No overturning the MLB antitrust exemption this year, as Major League Baseball and four former Minor League Baseball teams settled state and federal lawsuits over the manner of the 2020 downsizing of MiLB to 120 teams.
Three lawsuits, filed both in state court and U.S. District Court, argued that MLB overstepped its bounds in eliminating affiliations with 40 MiLB teams, deeming it a “unlawful group boycott” and acting in an uncompetitive fashion: “The Takeover Plan is nothing more than a naked, horizontal agreement to cement MLB’s dominance over all professional baseball and to reduce output and boycott the 40 Ousted Teams from MLB affiliation.”
The complaint also argued that MLB should not have unilaterally decided what teams were part of the new 120, but allowed the free market to let teams bid on remaining in MiLB while conforming to state antitrust laws.
The lawsuits were filed by the Tri-City ValleyCats, Norwich Sea Unicorns, Staten Island Yankees and Salem-Keizer Volcanoes in both state and federal courts, but both had faced obstacles thank to MLB’s antitrust exemption. A federal suit was dismissed, a decision affirmed after an appeal to the 2nd U.S. Circuit Court of Appeals. That decision was then appealed to the U.S. Supreme Court, which had not yet deciding on whether to take the appeal.
Challenging MLB’s antitrust exemption is not an uncommon effort in the U.S. legal system, and even reaching the U.S. Supreme Court docket would have been a triumph. We have seen such efforts rebuffed as recently as 2018 and 2015, but opponents have gunned for its reversal since 1922, when the court originally held that baseball was entertainment and not interstate commerce. That decision was affirmed in 1953 and 1972 court decisions; the 1972 case involving Curt Flood’s attempt to strike down the MLB reserve clause was initially decided against Flood, but subsequent mediation eliminated the reserve clause, leaving the antitrust exemption intact. The case could potentially have had a wider impact past just MLB: 18 attorneys general filed amicus briefs urging the court to hear arguments on the lawsuit. They raised a variety of issues, ranging from states’ rights (a popular topic among the current Supreme Court lineup) and the lack of Congressional instruction regarding antitrust (much of the status quo stems from the original 1922 case, though Congress did address the topic in the 1998 Curt Flood Act).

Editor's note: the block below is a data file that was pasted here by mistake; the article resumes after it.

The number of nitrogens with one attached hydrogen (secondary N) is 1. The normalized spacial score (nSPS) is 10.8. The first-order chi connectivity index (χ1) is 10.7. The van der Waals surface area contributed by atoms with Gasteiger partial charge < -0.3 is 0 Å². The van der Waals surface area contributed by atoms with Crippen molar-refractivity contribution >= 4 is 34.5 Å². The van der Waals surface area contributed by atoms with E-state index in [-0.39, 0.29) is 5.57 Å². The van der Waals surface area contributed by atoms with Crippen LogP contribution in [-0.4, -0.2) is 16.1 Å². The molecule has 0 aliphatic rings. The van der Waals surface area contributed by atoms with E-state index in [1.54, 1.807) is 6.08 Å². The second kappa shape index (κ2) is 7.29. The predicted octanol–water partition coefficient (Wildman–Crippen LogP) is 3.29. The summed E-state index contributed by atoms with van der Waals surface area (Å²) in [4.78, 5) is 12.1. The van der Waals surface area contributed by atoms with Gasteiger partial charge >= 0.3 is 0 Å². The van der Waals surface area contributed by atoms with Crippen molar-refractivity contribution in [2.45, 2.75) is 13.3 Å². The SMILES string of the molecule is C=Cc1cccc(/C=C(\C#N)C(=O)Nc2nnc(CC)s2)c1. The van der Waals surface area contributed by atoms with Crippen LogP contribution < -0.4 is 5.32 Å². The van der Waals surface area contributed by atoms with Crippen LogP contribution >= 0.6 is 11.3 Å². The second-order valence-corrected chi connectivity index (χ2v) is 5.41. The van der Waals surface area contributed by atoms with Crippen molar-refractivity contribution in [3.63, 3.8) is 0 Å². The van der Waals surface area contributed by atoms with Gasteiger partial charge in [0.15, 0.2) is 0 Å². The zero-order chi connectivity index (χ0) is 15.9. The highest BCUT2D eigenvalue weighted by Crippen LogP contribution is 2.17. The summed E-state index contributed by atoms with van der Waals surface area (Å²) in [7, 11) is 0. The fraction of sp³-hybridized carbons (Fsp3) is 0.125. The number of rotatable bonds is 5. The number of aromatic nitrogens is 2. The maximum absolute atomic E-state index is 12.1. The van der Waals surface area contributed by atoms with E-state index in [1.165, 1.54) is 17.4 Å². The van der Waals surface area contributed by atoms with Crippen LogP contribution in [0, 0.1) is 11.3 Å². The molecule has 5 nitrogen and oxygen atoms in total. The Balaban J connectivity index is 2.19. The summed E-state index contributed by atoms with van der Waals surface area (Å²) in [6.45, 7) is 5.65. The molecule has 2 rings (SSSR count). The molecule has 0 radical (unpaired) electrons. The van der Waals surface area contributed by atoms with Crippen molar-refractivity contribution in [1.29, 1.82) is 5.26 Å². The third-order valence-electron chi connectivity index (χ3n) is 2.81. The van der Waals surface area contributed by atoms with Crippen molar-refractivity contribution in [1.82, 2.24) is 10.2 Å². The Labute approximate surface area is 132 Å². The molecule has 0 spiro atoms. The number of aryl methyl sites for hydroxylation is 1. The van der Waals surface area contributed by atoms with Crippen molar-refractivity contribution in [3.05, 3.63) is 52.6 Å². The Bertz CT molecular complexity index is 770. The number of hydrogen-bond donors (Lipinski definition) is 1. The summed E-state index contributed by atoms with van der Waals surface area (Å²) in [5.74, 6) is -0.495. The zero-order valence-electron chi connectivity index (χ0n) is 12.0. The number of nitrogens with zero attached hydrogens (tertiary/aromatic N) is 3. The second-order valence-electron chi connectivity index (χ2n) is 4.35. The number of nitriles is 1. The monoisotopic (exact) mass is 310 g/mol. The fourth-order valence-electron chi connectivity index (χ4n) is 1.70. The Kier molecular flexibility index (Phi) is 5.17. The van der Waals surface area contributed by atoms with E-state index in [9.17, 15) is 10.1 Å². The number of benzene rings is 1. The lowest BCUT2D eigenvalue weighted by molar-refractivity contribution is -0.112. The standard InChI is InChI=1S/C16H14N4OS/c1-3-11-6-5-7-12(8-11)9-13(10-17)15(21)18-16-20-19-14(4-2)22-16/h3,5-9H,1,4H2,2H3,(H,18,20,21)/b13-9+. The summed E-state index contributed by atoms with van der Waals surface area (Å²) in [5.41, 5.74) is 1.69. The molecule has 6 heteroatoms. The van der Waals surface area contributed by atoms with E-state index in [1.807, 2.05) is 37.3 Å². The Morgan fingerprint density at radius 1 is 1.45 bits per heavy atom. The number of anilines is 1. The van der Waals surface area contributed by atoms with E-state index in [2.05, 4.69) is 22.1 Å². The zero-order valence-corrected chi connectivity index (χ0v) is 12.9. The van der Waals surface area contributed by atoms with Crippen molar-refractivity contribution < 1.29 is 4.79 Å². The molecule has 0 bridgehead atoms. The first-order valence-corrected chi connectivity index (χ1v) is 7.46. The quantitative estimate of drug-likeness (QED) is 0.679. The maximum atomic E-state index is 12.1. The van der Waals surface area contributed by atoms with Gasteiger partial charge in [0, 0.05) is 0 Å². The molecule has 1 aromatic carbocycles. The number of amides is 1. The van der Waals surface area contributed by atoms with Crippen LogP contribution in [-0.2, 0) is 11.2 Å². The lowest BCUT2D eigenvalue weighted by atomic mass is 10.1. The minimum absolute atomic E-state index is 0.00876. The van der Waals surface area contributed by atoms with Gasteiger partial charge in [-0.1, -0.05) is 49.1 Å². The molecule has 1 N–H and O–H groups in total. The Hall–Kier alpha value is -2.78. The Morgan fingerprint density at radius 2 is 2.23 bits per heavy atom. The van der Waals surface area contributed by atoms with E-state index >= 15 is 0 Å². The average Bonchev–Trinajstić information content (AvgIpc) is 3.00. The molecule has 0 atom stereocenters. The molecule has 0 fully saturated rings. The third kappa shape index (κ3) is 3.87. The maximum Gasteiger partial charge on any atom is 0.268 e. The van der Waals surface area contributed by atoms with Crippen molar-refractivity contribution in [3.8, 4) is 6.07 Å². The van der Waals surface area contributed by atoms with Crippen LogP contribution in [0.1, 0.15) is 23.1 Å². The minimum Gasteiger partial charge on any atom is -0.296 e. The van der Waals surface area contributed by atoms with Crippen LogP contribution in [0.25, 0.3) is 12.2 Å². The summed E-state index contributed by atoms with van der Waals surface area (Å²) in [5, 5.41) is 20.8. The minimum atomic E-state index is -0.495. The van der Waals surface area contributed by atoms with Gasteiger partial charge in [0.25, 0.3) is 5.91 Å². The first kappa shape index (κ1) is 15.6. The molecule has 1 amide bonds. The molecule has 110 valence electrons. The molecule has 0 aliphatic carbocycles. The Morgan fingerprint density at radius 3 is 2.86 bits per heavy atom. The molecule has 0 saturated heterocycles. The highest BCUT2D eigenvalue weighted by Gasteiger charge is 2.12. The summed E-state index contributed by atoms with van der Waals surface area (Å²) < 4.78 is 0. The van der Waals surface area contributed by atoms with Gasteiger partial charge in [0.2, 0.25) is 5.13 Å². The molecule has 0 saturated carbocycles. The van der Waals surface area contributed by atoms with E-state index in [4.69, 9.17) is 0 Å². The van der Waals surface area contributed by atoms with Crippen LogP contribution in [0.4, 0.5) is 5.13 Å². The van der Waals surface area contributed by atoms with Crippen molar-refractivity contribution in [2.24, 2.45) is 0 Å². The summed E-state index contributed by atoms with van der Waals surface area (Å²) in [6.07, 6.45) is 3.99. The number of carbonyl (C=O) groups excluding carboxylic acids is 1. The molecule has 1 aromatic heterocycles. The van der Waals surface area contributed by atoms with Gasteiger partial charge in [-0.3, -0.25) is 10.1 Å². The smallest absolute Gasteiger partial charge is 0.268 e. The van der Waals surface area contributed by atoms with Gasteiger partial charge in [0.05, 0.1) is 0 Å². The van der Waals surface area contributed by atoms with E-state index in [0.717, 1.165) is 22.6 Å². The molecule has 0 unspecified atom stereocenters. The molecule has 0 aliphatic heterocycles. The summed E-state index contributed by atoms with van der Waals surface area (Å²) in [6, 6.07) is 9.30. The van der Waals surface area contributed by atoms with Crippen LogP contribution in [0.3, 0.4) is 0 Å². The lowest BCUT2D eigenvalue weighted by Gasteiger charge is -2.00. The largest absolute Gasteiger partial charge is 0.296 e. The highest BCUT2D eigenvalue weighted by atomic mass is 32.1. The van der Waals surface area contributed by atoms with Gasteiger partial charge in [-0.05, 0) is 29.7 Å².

Prevailing at the Supreme Court level would have been challenging for the four teams: litigating at this level is not cheap for either side, and with no guarantee the court would take up the case, the expenses would keep mounting. The state lawsuits were slated to begin Nov. 13. No word on how much MLB paid for these settlement.
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